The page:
Friday 22 September 2017

Westward walk in September

Last Friday afternoon I walked out to the fish market on the coast. As usual I chose a route which took me past Central Nouakchott Lake. This is not to be confused with F-Nord lake which is purely freshwater. Central Nouakchott Lake is brakish though not totally saline.

It is also in an embassy area and discrete birding is recommended or else the authorities will take an interest in you.

I tend not to linger in the area but try to pick out anything unusual quickly.

Sadly as a result of landscaping it is more saline than in the past and reed beds have died. Nevertheless it still has diversity.

pied avocet (right)

The water level is very attractive to black-winged stilt and this time there were over 30 present. A much less common bird was a pied avocet which is a related bird.

mostly black-winged stilt

All waders can swim but nearly all the ruff there were swimming last Friday. 

northern shoveller (behind)

Again while searching for the exceptional bird on site, a lone northern shoveller was an obvious one.

Mediterranean gull

There were five black-headed gull present. However there was also an exception among the gulls. It was a Mediterranean gull.

little stint

No rare waders were observed though one little stint was still not approaching winter plumage and it stood out from the others.

spur-winged lapwing

The more I watch spur-winged lapwing the more I appreciate that they are thuggish. They don't just mob larger birds but they harass small waders too.


There is a dried out section next to the main water body which held some interest. Ruff were easier to see than the long distance swimmers on the lake.

common redshank

A small number of common redshank were in the same area.


Most dunlin seen in Nouakchott at this time of year are the short billed sub-species arctica. However a few have longer bills. The one above has a bill long enough to be alpina. Though they aren't supposed to winter as far south as West Africa. Only this sub-species gives me difficulty in separation from the similar curlew sandpiper.

curlew sandpiper

Two obvious curlew sandpiper were seen a few metres away.

blue-cheeked bee-eater

Blue-cheeked bee-eater don't need water but there always seems to be a higher concentration of them near water in Nouakchott while they are here (July-December).

Just over half an hour's further walk west, provided one isn't distracted by birds, is the fishing port.

I bird watch just south of it as it is quieter than the port itself and has a couple of good birding spots.

mostly Audouin's gull

Audouin's gull have arrived in umbers.

A few lesser black-backed gull have arrived too though a few less healthy ones stay all summer.

lesser black-backed gull (left)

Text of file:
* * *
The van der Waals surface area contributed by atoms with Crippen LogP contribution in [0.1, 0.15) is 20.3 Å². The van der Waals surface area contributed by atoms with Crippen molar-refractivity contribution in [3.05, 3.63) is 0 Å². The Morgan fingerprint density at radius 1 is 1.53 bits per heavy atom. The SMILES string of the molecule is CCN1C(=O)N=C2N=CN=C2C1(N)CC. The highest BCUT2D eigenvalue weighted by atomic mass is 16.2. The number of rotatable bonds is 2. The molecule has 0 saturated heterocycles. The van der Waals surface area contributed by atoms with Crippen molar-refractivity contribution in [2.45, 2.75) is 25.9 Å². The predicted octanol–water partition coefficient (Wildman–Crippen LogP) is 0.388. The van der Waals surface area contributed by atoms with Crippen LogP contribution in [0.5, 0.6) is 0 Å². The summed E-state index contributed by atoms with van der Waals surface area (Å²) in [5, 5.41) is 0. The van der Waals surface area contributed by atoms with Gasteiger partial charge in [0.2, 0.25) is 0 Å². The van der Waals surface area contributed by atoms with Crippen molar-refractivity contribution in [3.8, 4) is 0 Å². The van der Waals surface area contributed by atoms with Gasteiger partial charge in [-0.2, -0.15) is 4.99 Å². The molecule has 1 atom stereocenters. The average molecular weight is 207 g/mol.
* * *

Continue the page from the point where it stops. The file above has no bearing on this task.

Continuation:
I will admit, I don't get the greatest enjoyment out of gulls. However, over the past year, I have taken pleasure at seeing both Franklin's gull and kelp gull here. Given my lack of general enthusiasm, I find it difficult to understand why people go to so much effort to ring gulls. 

first year Audouin's gull

Noteably, a significant proportion of Audouin's gull that I see here are ringed. Surely we now know many of them winter in southern Mauritania. I wish more attention was paid to ringing birds like Iberian chiffchaff which nobody really knows where it goes. 

Iberian chiffchaff is supposed to pass through here and then to winter in Senegal and Western Mali. Ringing them in siginifcant numbers would help me separate them from willow warbler too.

another ringed Audouin's gull

Down at the man-made lagoon by the beach, there was some interesting activity. However constant walk-bys of the fishermen made birding tough.

little tern

As always, I look for the single birds. I saw my first little tern since returning from my summer break.

dunlin and sanderling

Dunlin and sanderling were far from singles. Large numbers are here at present.

Given the disturbance at the lagoons and my lack of time before sunset I chose to move on to the rubbish dump. This is where poor quality fish are discarded. It smells really bad but always has a good variety of birds.

black tern

This time I was rewarded with excellent and prolonged views of a flock of around 18 black tern. They were so busy eating flies over the dump or resting that they virtually ignored me.

whimbrel and common sandpiper

Other birds around the dump included the expected yellow wagtail and common sandpiper. However whimbrel was more surprising.

ruddy turnstone

Ruddy turnstone weren't so much turning over stones as small items of rubbish.

black tern (l) and dunlin (r)

As at the lagoon, there was another mixed flcok of sanderling and dunlin. It was worth holding my nose at the dump for the close views of all these species.

Central Lake on Friday 17th September
Northern Shoveller  
Black-winged Stilt  
Pied Avocet  
Spur-winged Lapwing  
Kentish Plover  
Common Ringed Plover  
Black-tailed Godwit  
Little Stint  
Common Greenshank  
Marsh Sandpiper  
Wood Sandpiper  
Common Redshank  
Black-headed Gull  
Mediterranean Gull  
Laughing Dove  
Blue-cheeked Bee-eater  
House Sparrow  

South of fish market on Friday 15th September
Cattle Egret (Western)  
Common Ringed Plover  
Ruddy Turnstone  
Curlew Sandpiper  
Little Stint  
Audouin's Gull  
Yellow-legged Gull  
Lesser Black-backed Gull  
Little Tern  
Caspian Tern  
Black Tern  
Royal Tern  
Laughing Dove  
Blue-cheeked Bee-eater  
Southern Grey Shrike  
Crested Lark  
Willow Warbler  
Cricket Longtail  
Common Redstart  
Western Yellow Wagtail  
House Sparrow  

No comments:

Post a Comment